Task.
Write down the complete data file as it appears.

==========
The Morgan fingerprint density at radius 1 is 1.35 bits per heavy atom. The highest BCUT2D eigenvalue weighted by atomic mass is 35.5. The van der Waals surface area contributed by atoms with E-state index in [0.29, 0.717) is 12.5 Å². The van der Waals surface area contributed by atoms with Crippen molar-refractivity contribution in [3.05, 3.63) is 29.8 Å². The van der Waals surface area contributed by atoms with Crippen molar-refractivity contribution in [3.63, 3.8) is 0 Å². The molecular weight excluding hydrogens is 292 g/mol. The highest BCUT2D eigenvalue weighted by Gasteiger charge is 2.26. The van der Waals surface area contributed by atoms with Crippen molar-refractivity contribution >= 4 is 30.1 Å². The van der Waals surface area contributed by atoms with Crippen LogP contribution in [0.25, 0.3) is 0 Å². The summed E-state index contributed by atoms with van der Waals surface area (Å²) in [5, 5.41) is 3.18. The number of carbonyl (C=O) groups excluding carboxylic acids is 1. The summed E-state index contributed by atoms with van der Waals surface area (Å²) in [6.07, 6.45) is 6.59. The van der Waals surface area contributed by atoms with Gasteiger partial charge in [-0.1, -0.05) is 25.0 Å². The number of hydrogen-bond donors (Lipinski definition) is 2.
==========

The Morgan fingerprint density at radius 1 is 1.35 bits per heavy atom. The highest BCUT2D eigenvalue weighted by atomic mass is 35.5. The van der Waals surface area contributed by atoms with E-state index in [0.29, 0.717) is 12.5 Å². The van der Waals surface area contributed by atoms with Crippen molar-refractivity contribution in [3.05, 3.63) is 29.8 Å². The van der Waals surface area contributed by atoms with Crippen molar-refractivity contribution in [3.63, 3.8) is 0 Å². The molecular weight excluding hydrogens is 292 g/mol. The highest BCUT2D eigenvalue weighted by Gasteiger charge is 2.26. The van der Waals surface area contributed by atoms with Crippen molar-refractivity contribution >= 4 is 30.1 Å². The van der Waals surface area contributed by atoms with Crippen LogP contribution in [0.25, 0.3) is 0 Å². The summed E-state index contributed by atoms with van der Waals surface area (Å²) in [5, 5.41) is 3.18. The number of carbonyl (C=O) groups excluding carboxylic acids is 1. The summed E-state index contributed by atoms with van der Waals surface area (Å²) in [6.07, 6.45) is 6.59. The van der Waals surface area contributed by atoms with Gasteiger partial charge in [-0.1, -0.05) is 25.0 Å². The number of hydrogen-bond donors (Lipinski definition) is 2.